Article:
The medical model views impairment as a reason to exclude, ignore and infantilise disabled people. Since the medical model dominates, most societal, political and organisational decision-making is influenced by the belief that disabled people lack the ability to advocate or speak for themselves. It is this dominate world view that is holding back disability inclusion and equality.

I am bombarded with the hindering medical view of disability on a daily basis. At a recent awards dinner by an organisation that aims to help the educational sector meet the needs of their students with special educational needs, I was confronted with the medical model. I, along with four other candidates, had been shortlisted for an award that highlighted the accomplishments of disabled youth.

As I read the brochure featuring a short biography of each of the candidates, I couldn’t help but notice that one of the candidates was not disabled. But what especially stood out was that her biography highlighted her experience of having a disabled brother and how this motivated her to become “the voice” for disabled youth. Call me cynical, but I immediately knew that she would win.

You see, society likes to glorify disability advocacy by non-disabled individuals over recognising the advocacy and voices of the actual disabled community. People who support and provide services for us are immediately seen as altruistic and selfless; something to be rewarded and celebrated. Whereas, disabled individuals advocating for themselves and their larger community are often overlooked, dismissed and unseen. The fact that an award intended to recognise the accomplishments of disabled youth was given to someone who is not disabled but speaks on behalf of the disabled community, sent a strong message to the short-listed candidates who were disabled.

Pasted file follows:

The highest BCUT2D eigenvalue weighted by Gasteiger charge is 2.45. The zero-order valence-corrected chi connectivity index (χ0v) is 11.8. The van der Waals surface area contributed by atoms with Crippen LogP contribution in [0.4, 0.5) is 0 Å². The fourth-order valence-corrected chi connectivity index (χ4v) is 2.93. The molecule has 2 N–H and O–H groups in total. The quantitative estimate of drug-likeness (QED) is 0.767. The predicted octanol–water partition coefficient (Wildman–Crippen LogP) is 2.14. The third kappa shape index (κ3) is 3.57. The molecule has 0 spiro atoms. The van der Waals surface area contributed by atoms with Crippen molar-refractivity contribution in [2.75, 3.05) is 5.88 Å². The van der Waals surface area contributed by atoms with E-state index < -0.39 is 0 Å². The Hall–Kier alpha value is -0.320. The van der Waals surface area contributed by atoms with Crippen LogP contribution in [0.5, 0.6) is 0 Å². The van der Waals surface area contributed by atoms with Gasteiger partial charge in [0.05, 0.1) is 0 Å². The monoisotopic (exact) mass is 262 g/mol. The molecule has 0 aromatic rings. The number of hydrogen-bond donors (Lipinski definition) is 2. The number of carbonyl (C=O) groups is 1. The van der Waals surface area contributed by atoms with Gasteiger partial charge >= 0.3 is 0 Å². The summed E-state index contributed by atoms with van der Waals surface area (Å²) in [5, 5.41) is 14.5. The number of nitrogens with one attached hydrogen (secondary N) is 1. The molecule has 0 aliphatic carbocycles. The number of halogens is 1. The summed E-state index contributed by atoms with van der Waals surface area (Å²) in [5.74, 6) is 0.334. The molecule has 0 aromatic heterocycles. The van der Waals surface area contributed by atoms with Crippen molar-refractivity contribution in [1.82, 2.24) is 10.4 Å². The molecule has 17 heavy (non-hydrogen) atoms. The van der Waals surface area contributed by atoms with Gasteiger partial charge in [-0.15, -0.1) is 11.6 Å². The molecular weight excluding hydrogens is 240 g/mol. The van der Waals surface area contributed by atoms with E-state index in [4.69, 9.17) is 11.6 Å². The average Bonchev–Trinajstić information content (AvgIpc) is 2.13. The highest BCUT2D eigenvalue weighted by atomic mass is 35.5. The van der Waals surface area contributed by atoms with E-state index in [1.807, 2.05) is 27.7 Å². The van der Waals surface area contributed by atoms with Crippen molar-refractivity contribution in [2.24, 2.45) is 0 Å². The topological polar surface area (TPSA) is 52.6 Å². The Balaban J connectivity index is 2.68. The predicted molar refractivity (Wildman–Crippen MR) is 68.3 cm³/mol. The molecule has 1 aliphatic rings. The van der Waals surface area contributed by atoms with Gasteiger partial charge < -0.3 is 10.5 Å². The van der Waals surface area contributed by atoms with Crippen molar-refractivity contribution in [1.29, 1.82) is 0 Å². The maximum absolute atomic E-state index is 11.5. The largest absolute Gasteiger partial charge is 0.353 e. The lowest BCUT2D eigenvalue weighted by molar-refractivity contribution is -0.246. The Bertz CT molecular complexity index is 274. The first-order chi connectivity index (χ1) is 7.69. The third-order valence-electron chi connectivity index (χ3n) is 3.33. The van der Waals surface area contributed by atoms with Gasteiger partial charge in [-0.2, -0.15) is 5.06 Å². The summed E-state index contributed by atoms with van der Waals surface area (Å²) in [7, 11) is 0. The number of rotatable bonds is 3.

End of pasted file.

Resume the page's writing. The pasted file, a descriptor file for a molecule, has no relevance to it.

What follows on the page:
It served to remind us that our voices and contributions and lived experiences carry less weight and value. We were in effect told that we were second class citizens at an event that was supposed to empower and recognise the achievements of the disabled community. This is a message and sentiment that I hear daily.

The chance to be a positive role model for neurodivergent children

When I was growing up there were no prominent autistic role models, other than Dr Temple Grandin. On the contrary, I grew up with the societal message that autism is a tragedy and a burden; something to hide and be ashamed of. I was told that it is a disease that needs to be cured. I was told that my life was not worth living and that I would never accomplish anything.

Being given a global platform on which to send a different message; a message of hope and empowerment will mean that I can begin to change the way that society views autistic people and the disabled community at large. If there is one message I can convey to everyone out there it is that you can make a huge difference in our lives by recognising, supporting and harnessing the overlooked strengths and talents of people who think differently and perceive the world differently.

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Siena Castellon